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In Defense of the Protectors of Mauna Kea
About the Author
Warren IwasaA native Honoluluan, Iwasa has worked in Hawaii as a journalist and government employee.
I applaud the Protectors of Mauna Kea. They send a strong message by defending the mountain with the mountain’s own rock and stone. The angry rocks strewn on the road say, “Welcome mat withdrawn!” Stones shaped into a boundary marker call attention to the difference between what is of Hawaii and what is not.
Mauna Kea, our tallest mountain, may or may not be sacred. It doesn’t matter. The mountain’s value is environmental, not religious. It’s first of all a mountain, a natural monument. As a mountain, it doesn’t need an explanatory mythology. It asserts its own value.
The ancient gods have fled and won’t return — not until the unpopular eating and other kapu are restored. Meanwhile, science is worshiped as the new deity. The new priests, like the old, demand obedience.
The protectors remind us that protest in Hawaii remains alive, that there is an alternative to passively accepting what the new priests want. They recall earlier actions to protect the island of Kahoolawe, Kalama and Moanalua valleys on Oahu, Hanalei Valley on Kauai, Kaluakoi Beach on Molokai, the water resources of Lanai, and, not least, Haleakala Crater on Maui.
I’m wary of astronomers bearing blueprints for an 18-story, $1.4 billion viewing cathedral. Their desire to build at any cost is a kind of derangement. Their focus seems to be more on career goals than on scientific research.
Stopping the Thirty Meter Telescope means scrapping an ill-conceived construction project. If the project is completed, contractors, builders and suppliers will turn a profit. Their bottom-line success will be our loss. We will have lost the ability to say no to outside business interests who believe they know what’s best for us.
We said no to the Superferry. We said no to former Gov. Neil Abercrombie’s 650-foot skyscraper. We should say no to the astronomers’ cyclopsian temple.
Our politicians and government officials uncritically support developers and development. They no doubt have their reasons for doing so. But in doing so, they have given us Kakaako in urban Honolulu. Why create another Kakaako on the summit of our tallest mountain?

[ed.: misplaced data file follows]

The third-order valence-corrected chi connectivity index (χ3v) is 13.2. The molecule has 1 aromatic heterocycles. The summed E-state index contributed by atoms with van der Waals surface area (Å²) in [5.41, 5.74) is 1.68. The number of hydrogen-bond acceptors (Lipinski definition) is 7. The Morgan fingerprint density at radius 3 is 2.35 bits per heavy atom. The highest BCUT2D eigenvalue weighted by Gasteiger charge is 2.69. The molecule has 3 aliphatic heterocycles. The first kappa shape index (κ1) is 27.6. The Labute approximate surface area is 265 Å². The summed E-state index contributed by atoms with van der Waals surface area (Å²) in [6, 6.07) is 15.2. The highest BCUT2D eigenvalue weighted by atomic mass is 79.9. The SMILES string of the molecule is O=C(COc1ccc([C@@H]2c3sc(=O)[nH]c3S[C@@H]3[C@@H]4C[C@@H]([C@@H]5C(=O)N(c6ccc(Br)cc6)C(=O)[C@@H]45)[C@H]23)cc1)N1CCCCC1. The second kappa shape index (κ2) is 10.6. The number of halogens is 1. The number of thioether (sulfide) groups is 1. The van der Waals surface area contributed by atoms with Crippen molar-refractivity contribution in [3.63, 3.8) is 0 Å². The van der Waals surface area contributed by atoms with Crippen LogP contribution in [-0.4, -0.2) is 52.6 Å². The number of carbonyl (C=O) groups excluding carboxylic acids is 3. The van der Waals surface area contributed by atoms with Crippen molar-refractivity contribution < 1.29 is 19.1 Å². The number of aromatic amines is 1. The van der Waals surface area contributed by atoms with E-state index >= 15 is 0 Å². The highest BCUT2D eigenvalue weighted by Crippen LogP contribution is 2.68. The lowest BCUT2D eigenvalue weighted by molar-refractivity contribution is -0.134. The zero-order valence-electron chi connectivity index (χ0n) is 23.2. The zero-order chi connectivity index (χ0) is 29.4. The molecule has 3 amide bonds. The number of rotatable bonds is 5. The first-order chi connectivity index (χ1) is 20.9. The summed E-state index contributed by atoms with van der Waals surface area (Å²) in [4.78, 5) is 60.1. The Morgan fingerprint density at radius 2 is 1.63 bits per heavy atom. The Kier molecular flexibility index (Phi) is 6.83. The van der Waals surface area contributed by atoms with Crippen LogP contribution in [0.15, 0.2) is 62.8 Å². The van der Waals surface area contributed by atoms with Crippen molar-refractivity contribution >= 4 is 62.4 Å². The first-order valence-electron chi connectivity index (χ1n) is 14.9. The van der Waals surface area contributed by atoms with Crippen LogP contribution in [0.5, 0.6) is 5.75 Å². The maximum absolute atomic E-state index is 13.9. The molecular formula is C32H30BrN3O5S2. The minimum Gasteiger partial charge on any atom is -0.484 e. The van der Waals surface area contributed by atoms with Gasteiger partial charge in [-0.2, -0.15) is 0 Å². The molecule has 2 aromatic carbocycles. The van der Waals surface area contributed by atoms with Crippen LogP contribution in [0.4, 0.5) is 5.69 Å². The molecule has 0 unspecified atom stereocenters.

The TMT team has its budget, financing, and schedule in place. That’s fine, for cosmos can wait. It won’t go anywhere. Time is money, you say? Tell that to the stars.
Stopping the TMT will not halt star gazing. Large telescopes can be built in other locales where there is no local opposition or in space, like the Hubble Space Telescope.
It’s not my purpose to denigrate astronomy. I, too, am on pins and needles waiting for the next update on our expanding universe and news about what’s happening in our galactic neighborhood. I’m also all ears about what astronomers say came before the Big Bang.
Stopping the project will no doubt alter the career plans of the TMT team. Research papers will not get written and published quite so soon. Promotion and tenure expectations will have to be recalibrated. Reputations will not receive the boost that a slew of findings from the new telescope will provide. But there will be benefits. The mountain’s long-term prospects will improve.
The work of the protectors is no less important than the work of scientists. Scientific research needs to be subjected to scrutiny. The protectors are telling us that where and how science is done matters. They raise questions about whether the natural environment should be subordinate to modern cosmology.
Man. Mountain. Nature. We’re all part of cosmos. Wasn’t this what Carl Sagan meant when he talked about stardust?
Besides, cosmos is indifferent to the individual reputations and institutional affiliations of those who probe its secrets. Cosmos is indifferent to profit margins. The TMT team has its budget, financing, and schedule in place. That’s fine, for cosmos can wait. It won’t go anywhere. Time is money, you say? Tell that to the stars. It’s time for the team to look for a new construction site.
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